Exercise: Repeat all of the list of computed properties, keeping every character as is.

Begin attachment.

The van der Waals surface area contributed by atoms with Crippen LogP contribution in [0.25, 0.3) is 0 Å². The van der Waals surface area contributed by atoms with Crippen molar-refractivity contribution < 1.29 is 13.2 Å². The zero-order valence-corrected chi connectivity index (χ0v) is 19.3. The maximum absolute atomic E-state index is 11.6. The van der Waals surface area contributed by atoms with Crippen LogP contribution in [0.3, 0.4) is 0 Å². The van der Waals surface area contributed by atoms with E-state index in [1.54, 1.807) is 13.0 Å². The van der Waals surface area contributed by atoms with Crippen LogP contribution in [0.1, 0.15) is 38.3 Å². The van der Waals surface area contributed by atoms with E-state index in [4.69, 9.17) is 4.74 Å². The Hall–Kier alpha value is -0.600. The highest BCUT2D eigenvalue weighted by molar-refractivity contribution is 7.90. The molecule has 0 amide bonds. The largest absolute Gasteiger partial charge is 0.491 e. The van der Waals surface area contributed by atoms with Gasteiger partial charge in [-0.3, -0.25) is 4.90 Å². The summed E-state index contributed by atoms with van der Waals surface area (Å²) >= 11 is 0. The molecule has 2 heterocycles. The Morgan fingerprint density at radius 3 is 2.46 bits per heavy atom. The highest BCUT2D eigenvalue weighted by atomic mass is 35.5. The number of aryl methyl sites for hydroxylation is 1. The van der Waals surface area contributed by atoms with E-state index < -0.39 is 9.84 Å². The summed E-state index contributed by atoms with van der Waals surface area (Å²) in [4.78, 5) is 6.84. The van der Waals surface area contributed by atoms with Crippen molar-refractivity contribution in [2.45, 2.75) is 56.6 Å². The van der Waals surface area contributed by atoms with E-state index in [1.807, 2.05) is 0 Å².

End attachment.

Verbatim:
The van der Waals surface area contributed by atoms with Crippen LogP contribution in [0.25, 0.3) is 0 Å². The van der Waals surface area contributed by atoms with Crippen molar-refractivity contribution < 1.29 is 13.2 Å². The zero-order valence-corrected chi connectivity index (χ0v) is 19.3. The maximum absolute atomic E-state index is 11.6. The van der Waals surface area contributed by atoms with Crippen LogP contribution in [0.3, 0.4) is 0 Å². The van der Waals surface area contributed by atoms with E-state index in [1.54, 1.807) is 13.0 Å². The van der Waals surface area contributed by atoms with Crippen LogP contribution in [0.1, 0.15) is 38.3 Å². The van der Waals surface area contributed by atoms with E-state index in [4.69, 9.17) is 4.74 Å². The Hall–Kier alpha value is -0.600. The highest BCUT2D eigenvalue weighted by molar-refractivity contribution is 7.90. The molecule has 0 amide bonds. The largest absolute Gasteiger partial charge is 0.491 e. The van der Waals surface area contributed by atoms with Gasteiger partial charge in [-0.3, -0.25) is 4.90 Å². The summed E-state index contributed by atoms with van der Waals surface area (Å²) >= 11 is 0. The molecule has 2 heterocycles. The Morgan fingerprint density at radius 3 is 2.46 bits per heavy atom. The highest BCUT2D eigenvalue weighted by atomic mass is 35.5. The number of aryl methyl sites for hydroxylation is 1. The van der Waals surface area contributed by atoms with E-state index < -0.39 is 9.84 Å². The summed E-state index contributed by atoms with van der Waals surface area (Å²) in [4.78, 5) is 6.84. The van der Waals surface area contributed by atoms with Crippen molar-refractivity contribution in [2.45, 2.75) is 56.6 Å². The van der Waals surface area contributed by atoms with E-state index in [1.807, 2.05) is 0 Å².